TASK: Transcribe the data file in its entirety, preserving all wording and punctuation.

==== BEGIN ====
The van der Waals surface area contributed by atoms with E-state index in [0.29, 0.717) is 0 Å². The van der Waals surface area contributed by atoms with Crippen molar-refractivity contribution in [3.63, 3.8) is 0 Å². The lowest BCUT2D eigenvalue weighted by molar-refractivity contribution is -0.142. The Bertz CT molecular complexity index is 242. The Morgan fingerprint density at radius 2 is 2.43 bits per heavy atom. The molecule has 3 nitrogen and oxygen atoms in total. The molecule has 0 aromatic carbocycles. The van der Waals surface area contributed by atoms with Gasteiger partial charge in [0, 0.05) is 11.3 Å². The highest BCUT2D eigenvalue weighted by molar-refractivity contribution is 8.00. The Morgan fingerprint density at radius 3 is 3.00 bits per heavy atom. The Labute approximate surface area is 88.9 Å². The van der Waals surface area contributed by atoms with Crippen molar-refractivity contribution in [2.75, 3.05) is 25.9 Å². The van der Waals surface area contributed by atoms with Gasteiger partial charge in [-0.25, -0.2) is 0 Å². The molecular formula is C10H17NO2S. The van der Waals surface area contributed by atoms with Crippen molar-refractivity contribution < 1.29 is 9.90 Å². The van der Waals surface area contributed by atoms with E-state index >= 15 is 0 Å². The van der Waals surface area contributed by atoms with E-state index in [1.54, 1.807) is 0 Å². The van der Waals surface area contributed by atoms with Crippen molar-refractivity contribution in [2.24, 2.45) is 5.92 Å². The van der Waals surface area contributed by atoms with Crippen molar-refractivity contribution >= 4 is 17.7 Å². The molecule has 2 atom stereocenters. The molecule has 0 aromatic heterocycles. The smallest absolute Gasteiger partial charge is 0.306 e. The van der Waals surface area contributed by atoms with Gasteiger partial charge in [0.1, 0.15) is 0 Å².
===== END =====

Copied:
The van der Waals surface area contributed by atoms with E-state index in [0.29, 0.717) is 0 Å². The van der Waals surface area contributed by atoms with Crippen molar-refractivity contribution in [3.63, 3.8) is 0 Å². The lowest BCUT2D eigenvalue weighted by molar-refractivity contribution is -0.142. The Bertz CT molecular complexity index is 242. The Morgan fingerprint density at radius 2 is 2.43 bits per heavy atom. The molecule has 3 nitrogen and oxygen atoms in total. The molecule has 0 aromatic carbocycles. The van der Waals surface area contributed by atoms with Gasteiger partial charge in [0, 0.05) is 11.3 Å². The highest BCUT2D eigenvalue weighted by molar-refractivity contribution is 8.00. The Morgan fingerprint density at radius 3 is 3.00 bits per heavy atom. The Labute approximate surface area is 88.9 Å². The van der Waals surface area contributed by atoms with Crippen molar-refractivity contribution in [2.75, 3.05) is 25.9 Å². The van der Waals surface area contributed by atoms with Gasteiger partial charge in [-0.25, -0.2) is 0 Å². The molecular formula is C10H17NO2S. The van der Waals surface area contributed by atoms with Crippen molar-refractivity contribution < 1.29 is 9.90 Å². The van der Waals surface area contributed by atoms with E-state index >= 15 is 0 Å². The van der Waals surface area contributed by atoms with E-state index in [1.54, 1.807) is 0 Å². The van der Waals surface area contributed by atoms with Crippen molar-refractivity contribution in [2.24, 2.45) is 5.92 Å². The van der Waals surface area contributed by atoms with Crippen molar-refractivity contribution >= 4 is 17.7 Å². The molecule has 2 atom stereocenters. The molecule has 0 aromatic heterocycles. The smallest absolute Gasteiger partial charge is 0.306 e. The van der Waals surface area contributed by atoms with Gasteiger partial charge in [0.1, 0.15) is 0 Å².